Wednesday, December 19, 2007

Portal Do Mar - Salvador

While I was in Salvador I stayed outside the city in an area called Itapúa, on a beach known to locals as Ipatanga. It is a stretch of pristine coast lined with small wooden bars and restaurants. Behind the bars there is a Narrow Street bordered by private houses, quaint cafes, and some guest houses. There was one small hotel but primarily this area serves as a weekend getaway for the Salvadorians. Most houses are locked up during the week, guarded only by vicious dogs, and the beaches are deserted and peaceful. But come the weekend the city dwellers flock to this area and spend their days dancing, eating, drinking, and BBQing all over the place! We rented a house there. It was a comfortable 5 bedroom out of which only 3 were left available to us. I think the owners were a bit worried about renting their house out to a bunch of guys whom they suspected would throw wild parties and attempt to fornicate on any comfortable surface available. Nonetheless the rooms were comfortable. And most of our time on the premises was spent BBQing in the gazebo or chilling in the pool anyways. There is nothing better than spending a hot afternoon on the beach, just crossing the street back over to your own house and jumping into a cool swimming pool. Fucking priceless.

Although there were numerous bars and restaurants studding the coastline, I got really cozy at Porto Do Mar. The owner was a cool guy who opened up a line of credit for me on the first day arrived and did not have any local currency. He also spoke a bit of English which always helps. His establishment had a huge deck on the street level that was half covered for shade and the other half was in the warm sun. On the beach in front of Portal Do Mar he had set up tables, umbrellas, and deckchairs as did all other establishments on this stretch. I found out later oh that his spot was the most popular amongst the locals as well because on the weekends he had a live band come in and jam. It was really just a drummer and an acoustic guitarist but the sweet mellow sounds played over the loudspeakers on to the beach.

Our stay in Itapúa was the healthiest and most rejuvenating portion of the trip to Brazil. It probably had something to do with the jetlag but the whole lot of us was up every morning by 8am and would link up on the beach right after where we joined in games of football, volleyball, or just sat around sipping ice cold beer and sampling the food hawkers were selling. That was my agenda actually. And there is nothing more revitalizing then drinking beer all day absolutely guilt free, especially when you can start before 10am and never face accusations of being an alcoholic. The variety of snacks available was awesome. There were vendors selling a range of different grilled nuts with salt and spices, other dudes came by with little boiled eggs, and yet others with fresh oysters in ice boxes. I hit up a few of those very now and then. The best item in my opinion though was the QEJIAO. Which is cheese, similar to how we call it in Bahasa Indonesia, KEJU. This solid block of cheese is skewered on a splint of wood and these blokes walk around the beach holding them over a small pot of hot coal. When you order it they fire the QEJIAO up for about 5 minutes and hand over this hot grilled piece of appetizing cheese. It is the most fucking unhealthy thing you could eat but it is just so fucking good.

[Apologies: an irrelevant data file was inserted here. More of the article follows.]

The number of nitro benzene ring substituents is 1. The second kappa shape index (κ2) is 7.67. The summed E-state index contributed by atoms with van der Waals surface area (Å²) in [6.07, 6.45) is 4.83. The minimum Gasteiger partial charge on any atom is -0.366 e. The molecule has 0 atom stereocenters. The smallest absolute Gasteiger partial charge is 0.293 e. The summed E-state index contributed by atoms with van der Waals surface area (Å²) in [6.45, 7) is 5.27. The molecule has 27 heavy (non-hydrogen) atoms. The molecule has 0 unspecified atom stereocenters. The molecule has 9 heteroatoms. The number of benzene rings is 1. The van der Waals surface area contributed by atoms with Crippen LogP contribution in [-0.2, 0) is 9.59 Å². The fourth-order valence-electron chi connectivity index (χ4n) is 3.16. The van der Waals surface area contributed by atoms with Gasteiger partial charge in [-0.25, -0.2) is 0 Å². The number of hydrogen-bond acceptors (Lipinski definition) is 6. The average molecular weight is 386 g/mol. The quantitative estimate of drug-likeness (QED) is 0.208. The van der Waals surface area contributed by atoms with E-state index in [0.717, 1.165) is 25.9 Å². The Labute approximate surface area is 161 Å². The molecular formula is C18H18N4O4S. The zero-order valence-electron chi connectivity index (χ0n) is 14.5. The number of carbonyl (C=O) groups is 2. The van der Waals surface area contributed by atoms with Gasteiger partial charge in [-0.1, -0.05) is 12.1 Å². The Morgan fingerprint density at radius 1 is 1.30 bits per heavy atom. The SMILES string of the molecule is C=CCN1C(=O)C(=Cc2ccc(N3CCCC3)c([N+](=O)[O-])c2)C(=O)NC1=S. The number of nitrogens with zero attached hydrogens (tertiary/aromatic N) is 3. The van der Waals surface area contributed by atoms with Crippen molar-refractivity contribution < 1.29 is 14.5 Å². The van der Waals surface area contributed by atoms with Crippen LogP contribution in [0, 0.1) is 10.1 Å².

One might wonder what is so different about flying halfway across the planet to sit on a beach and scrutinize life when you could fly to Bali and do the same thing for a fraction of the cost. Well the huge difference is that you look at things from a totally different perspective. The Bahiano’s are the most fascinating people I have come across in 30 years on this planet. I yet have to meet a group of people with so much lust for life and living. They personify the description of a sun worshiper. Some of these women and men would come out to the beach to sit on a chair and sip beer while only moving every hour or so to keep facing the sun. They would also make periodical adjustments to their bikinis insuring they have a unformed tan line. There was a constant flow of food and drink to the tables and even the people with fittest bodies were loading up on everything offered. Then suddenly music would break out somewhere and a couple would start dancing, while other couples frolicked in the water always touching, holding, and kissing each other. I have never experienced such public displays of affection. But even while some guy might be standing there making out with a girl with his hand was on her ass, there was really nothing lustful or sexual about it. There is no urgency in their behavior or desire to reach some climax. It was Zen like in a way that they were all just enjoying and living in the moment.

Although Itapúa is a bit off the beaten track, it was the perfect place to set the pace for our holiday. While visiting Salvador you could stay in Barra (the city) and still take pleasure in the public beaches there but you would not be able to enjoy the vast space Ipatanga has to offer.

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